General Question

efritz's avatar

How do I tell my parents I don't believe in God anymore?

Asked by efritz (3240points) May 2nd, 2009

I was raised in a pretty strict religious setting – my parents are Christian teachers, so are my grandparents, and I went to a religious elementary, middle, and high school.

Now that I’m in college, I feel more secure in my agnosticism, but I don’t know exactly how to tell my parents – I don’t want to be a pariah, but I do want to be honest about myself – would it just be easier to ‘go along’, or is there a good way to break the news?

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68 Answers

cookieman's avatar

I wouldn’t feel the need to bring it up unless they ask you directly.

Your beliefs (or lack thereof) are your business.

Now if they ask you to attend church with them, you could still go. Church can be about more than religion (calm, music, socialization).

On the other hand, if they want you to hit the streets and witness people or hold hands with them during a laying on of hands…you may have to be more direct.

SuperMouse's avatar

I’m with @cprevite on this one. Why do you necessarily have to come out and tell them? Odds are good that they have an inkling anyway, but unless they specifically ask, you really have no need to share it with them. I guess if you feel like by not telling them you are lying to them, then you might want to share. In that case just be honest with them. You could thank them for exposing you to religion as you were growing up and gently explain that it is not your belief system at this point in time.

tinyfaery's avatar

I have a fairly religious family. When I was your age and truly realized I could never be a theist, I wasn’t sure “coming out” was necessary. So I listened to the god talk and kept my mouth shut until a question was directly asked of me. My mom asked me if I ever thought about going to hell for my behaviors, in front of my whole family at Christmas, no less. As an aside, I have always argued with my mother, about everything, so she knew I had no interest in a god. What I said was basically: look, I am never going to believe in a god, or the devil, or eternal damnation, and you are just going to have to except it. After that, no more questions for me about religion or god.

Funny thing is, 10 years later, none of my family, except my mother, talks about god. I think that life has somewhat put a kink in their faith.

Do what you feel you need to do to satisfy your conscience. If you feel okay about keeping quiet, then do so. If you feel the need to let your family know this thing about you, then tell them.

Fyrius's avatar

I’m not in favour of “staying in the closet” about it. You have a right to believe what seems most reasonable to you. Your parents should recognise that right.
Even though you don’t mention that, I want to encourage you not to feel intimidated or ashamed. I think agnosticism may well be the wisest point of view on religion. Even if I’m an atheist myself.
Another reason to break the news is that you would let your community know people of your point of view exist. Maybe there are other agnostics or atheists around you, keeping it to themselves. If one person goes public with it, maybe others will have the courage to follow.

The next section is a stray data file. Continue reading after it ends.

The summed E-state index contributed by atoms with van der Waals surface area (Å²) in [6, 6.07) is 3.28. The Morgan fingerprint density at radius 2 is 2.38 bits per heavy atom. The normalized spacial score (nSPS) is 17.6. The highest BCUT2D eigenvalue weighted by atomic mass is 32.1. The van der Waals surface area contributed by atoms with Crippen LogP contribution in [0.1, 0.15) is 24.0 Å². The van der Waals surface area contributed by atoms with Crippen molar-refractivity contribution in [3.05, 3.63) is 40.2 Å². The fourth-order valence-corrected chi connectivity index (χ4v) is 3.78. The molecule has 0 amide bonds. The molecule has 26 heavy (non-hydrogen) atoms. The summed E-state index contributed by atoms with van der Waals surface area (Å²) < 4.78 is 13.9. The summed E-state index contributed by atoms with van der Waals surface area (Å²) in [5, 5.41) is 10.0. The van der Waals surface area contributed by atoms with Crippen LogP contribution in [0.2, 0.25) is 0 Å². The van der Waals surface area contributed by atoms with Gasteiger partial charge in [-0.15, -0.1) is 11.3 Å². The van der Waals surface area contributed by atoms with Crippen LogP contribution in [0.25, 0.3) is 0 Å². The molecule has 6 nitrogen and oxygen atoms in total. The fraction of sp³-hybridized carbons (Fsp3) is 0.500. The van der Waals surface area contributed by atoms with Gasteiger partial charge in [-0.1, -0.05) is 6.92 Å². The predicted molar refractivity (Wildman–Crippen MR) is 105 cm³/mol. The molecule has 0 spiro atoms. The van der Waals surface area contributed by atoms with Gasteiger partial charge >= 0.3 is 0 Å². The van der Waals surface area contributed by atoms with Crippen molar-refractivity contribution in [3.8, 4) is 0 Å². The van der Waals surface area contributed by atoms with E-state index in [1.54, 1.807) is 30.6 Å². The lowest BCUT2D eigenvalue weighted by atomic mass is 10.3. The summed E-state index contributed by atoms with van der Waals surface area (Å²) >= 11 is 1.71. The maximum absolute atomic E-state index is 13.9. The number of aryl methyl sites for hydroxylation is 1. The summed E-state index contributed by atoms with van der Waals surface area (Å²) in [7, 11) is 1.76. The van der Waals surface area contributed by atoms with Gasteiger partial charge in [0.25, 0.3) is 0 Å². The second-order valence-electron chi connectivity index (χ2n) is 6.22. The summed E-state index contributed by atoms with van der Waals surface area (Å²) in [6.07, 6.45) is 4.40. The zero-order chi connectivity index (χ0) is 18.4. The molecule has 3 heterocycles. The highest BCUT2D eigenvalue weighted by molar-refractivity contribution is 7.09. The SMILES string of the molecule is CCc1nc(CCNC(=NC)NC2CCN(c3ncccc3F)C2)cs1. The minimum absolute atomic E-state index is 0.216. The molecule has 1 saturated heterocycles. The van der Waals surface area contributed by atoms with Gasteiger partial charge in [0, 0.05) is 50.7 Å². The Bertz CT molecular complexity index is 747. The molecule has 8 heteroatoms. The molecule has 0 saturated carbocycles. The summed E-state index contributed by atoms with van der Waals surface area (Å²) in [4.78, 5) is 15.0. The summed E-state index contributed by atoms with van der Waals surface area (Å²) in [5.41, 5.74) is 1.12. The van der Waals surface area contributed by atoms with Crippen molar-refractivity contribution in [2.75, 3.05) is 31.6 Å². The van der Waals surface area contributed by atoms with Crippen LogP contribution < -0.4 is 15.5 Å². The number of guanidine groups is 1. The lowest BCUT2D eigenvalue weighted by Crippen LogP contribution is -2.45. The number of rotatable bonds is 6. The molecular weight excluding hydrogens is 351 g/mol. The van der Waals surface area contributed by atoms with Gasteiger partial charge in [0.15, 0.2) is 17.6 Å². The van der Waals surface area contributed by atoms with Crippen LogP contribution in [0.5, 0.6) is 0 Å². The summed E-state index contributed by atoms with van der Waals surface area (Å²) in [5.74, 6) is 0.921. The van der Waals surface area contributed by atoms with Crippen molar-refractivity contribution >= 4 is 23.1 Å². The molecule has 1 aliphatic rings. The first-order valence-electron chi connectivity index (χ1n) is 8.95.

(cough) I’m going to give the Out Campaign propaganda a rest now.

Beyond that, it’s your decision to make, of course.

Now, to turn to the question of how
Well, if it were me, I’d probably wait for some opportunity to casually mention it. I’d try not to make it a big deal, unless they do. I guess it’s easier that way.
Or, if you have more of a spine than I do, you could just open the subject yourself by telling them you’ve given it a lot of thought and came to the conclusion that agnosticism makes more sense to you, or that it suits your better, if you want to be more politically correct about it.

I’ve had the privilege of growing up with a practising catholic mother and an apparently non-religious father. (I think he’s an atheist, but he’s never really mentioned it.) Growing up with parents of different religious convictions is a great way for a child to learn to put the matter into perspective. :)

Lupin's avatar

Try to keep your beliefs to yourself and be respectful of theirs. There is no sense in disagreeing or arguing about something that will not change.

Fyrius's avatar

@Lupin: I disagree. Even if there’s little to gain from arguing about it, I still think there’s something – liberty, to be precise – to gain from owning up to your beliefs. Especially if they conflict with the local consensus.

justwannaknow's avatar

Very carefully and then when you must. It can cause real problems for some people while others will just accept it. Besides none of know for sure what the future is and you may change your mind back. It is your mind change it as many times as you want. We will all find the truth in the end whatever it is.

DrasticDreamer's avatar

If you’re expected to participate in certain events that make you feel uncomfortable and untrue to yourself, speak up about it. There should be no shame in finding out who you are and what you believe.

If they ask you to attend church with them, but you’d rather not, just let them know your feelings on the matter. Don’t become defensive, don’t put down their beliefs, but do make sure they know you feel differently and are no longer comfortable with certain activities. If they respect you as an individual and adult, they won’t press the matter. If they do push you, say something like, “Look, I still respect your beliefs, please respect mine.” Case closed. :)